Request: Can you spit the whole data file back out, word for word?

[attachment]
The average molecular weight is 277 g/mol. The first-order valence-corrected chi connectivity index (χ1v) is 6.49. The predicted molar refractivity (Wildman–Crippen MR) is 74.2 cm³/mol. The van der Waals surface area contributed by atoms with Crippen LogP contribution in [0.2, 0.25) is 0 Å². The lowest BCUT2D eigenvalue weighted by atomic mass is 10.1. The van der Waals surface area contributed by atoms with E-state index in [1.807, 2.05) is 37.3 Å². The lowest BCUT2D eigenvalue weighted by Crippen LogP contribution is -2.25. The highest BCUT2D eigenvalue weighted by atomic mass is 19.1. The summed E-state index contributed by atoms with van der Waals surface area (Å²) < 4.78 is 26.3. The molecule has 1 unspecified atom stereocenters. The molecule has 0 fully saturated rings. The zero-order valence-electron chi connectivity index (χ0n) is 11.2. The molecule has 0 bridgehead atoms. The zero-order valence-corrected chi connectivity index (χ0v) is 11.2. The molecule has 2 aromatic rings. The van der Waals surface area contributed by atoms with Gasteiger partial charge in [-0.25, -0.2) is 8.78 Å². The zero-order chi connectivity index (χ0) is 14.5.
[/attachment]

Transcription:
The average molecular weight is 277 g/mol. The first-order valence-corrected chi connectivity index (χ1v) is 6.49. The predicted molar refractivity (Wildman–Crippen MR) is 74.2 cm³/mol. The van der Waals surface area contributed by atoms with Crippen LogP contribution in [0.2, 0.25) is 0 Å². The lowest BCUT2D eigenvalue weighted by atomic mass is 10.1. The van der Waals surface area contributed by atoms with E-state index in [1.807, 2.05) is 37.3 Å². The lowest BCUT2D eigenvalue weighted by Crippen LogP contribution is -2.25. The highest BCUT2D eigenvalue weighted by atomic mass is 19.1. The summed E-state index contributed by atoms with van der Waals surface area (Å²) < 4.78 is 26.3. The molecule has 1 unspecified atom stereocenters. The molecule has 0 fully saturated rings. The zero-order valence-electron chi connectivity index (χ0n) is 11.2. The molecule has 0 bridgehead atoms. The zero-order valence-corrected chi connectivity index (χ0v) is 11.2. The molecule has 2 aromatic rings. The van der Waals surface area contributed by atoms with Gasteiger partial charge in [-0.25, -0.2) is 8.78 Å². The zero-order chi connectivity index (χ0) is 14.5.